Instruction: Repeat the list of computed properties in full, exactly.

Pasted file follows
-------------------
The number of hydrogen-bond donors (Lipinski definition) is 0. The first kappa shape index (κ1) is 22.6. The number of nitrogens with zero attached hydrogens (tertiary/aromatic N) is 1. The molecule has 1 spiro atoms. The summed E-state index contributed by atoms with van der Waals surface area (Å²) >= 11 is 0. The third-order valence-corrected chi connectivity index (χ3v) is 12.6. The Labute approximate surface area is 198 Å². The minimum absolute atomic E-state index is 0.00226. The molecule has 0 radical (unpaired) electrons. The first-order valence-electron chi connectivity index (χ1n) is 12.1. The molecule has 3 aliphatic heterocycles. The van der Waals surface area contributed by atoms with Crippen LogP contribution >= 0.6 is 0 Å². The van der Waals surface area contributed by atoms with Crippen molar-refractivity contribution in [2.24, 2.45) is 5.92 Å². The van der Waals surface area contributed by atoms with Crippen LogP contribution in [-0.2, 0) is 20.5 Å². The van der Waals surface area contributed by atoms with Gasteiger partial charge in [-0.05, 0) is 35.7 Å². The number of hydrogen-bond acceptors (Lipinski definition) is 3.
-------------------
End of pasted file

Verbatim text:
The number of hydrogen-bond donors (Lipinski definition) is 0. The first kappa shape index (κ1) is 22.6. The number of nitrogens with zero attached hydrogens (tertiary/aromatic N) is 1. The molecule has 1 spiro atoms. The summed E-state index contributed by atoms with van der Waals surface area (Å²) >= 11 is 0. The third-order valence-corrected chi connectivity index (χ3v) is 12.6. The Labute approximate surface area is 198 Å². The minimum absolute atomic E-state index is 0.00226. The molecule has 0 radical (unpaired) electrons. The first-order valence-electron chi connectivity index (χ1n) is 12.1. The molecule has 3 aliphatic heterocycles. The van der Waals surface area contributed by atoms with Crippen LogP contribution >= 0.6 is 0 Å². The van der Waals surface area contributed by atoms with Crippen molar-refractivity contribution in [2.24, 2.45) is 5.92 Å². The van der Waals surface area contributed by atoms with Crippen LogP contribution in [-0.2, 0) is 20.5 Å². The van der Waals surface area contributed by atoms with Gasteiger partial charge in [-0.05, 0) is 35.7 Å². The number of hydrogen-bond acceptors (Lipinski definition) is 3.